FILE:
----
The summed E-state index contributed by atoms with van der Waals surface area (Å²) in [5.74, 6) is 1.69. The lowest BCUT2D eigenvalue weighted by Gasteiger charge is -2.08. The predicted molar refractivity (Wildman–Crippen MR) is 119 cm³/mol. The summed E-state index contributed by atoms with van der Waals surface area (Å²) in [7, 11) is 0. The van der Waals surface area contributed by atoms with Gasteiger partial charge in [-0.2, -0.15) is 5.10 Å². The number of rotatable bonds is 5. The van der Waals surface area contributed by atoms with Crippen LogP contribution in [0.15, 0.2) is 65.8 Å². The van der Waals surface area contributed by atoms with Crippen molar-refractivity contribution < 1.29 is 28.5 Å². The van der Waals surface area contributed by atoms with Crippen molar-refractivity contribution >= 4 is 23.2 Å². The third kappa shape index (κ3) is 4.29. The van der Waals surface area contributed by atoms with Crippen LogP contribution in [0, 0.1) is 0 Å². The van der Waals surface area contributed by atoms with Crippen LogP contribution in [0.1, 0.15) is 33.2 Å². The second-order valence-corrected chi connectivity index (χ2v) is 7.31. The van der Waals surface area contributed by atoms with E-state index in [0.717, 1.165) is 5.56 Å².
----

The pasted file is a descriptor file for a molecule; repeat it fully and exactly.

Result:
The summed E-state index contributed by atoms with van der Waals surface area (Å²) in [5.74, 6) is 1.69. The lowest BCUT2D eigenvalue weighted by Gasteiger charge is -2.08. The predicted molar refractivity (Wildman–Crippen MR) is 119 cm³/mol. The summed E-state index contributed by atoms with van der Waals surface area (Å²) in [7, 11) is 0. The van der Waals surface area contributed by atoms with Gasteiger partial charge in [-0.2, -0.15) is 5.10 Å². The number of rotatable bonds is 5. The van der Waals surface area contributed by atoms with Crippen LogP contribution in [0.15, 0.2) is 65.8 Å². The van der Waals surface area contributed by atoms with Crippen molar-refractivity contribution < 1.29 is 28.5 Å². The van der Waals surface area contributed by atoms with Crippen molar-refractivity contribution >= 4 is 23.2 Å². The third kappa shape index (κ3) is 4.29. The van der Waals surface area contributed by atoms with Crippen LogP contribution in [0, 0.1) is 0 Å². The van der Waals surface area contributed by atoms with Crippen LogP contribution in [0.1, 0.15) is 33.2 Å². The second-order valence-corrected chi connectivity index (χ2v) is 7.31. The van der Waals surface area contributed by atoms with E-state index in [0.717, 1.165) is 5.56 Å².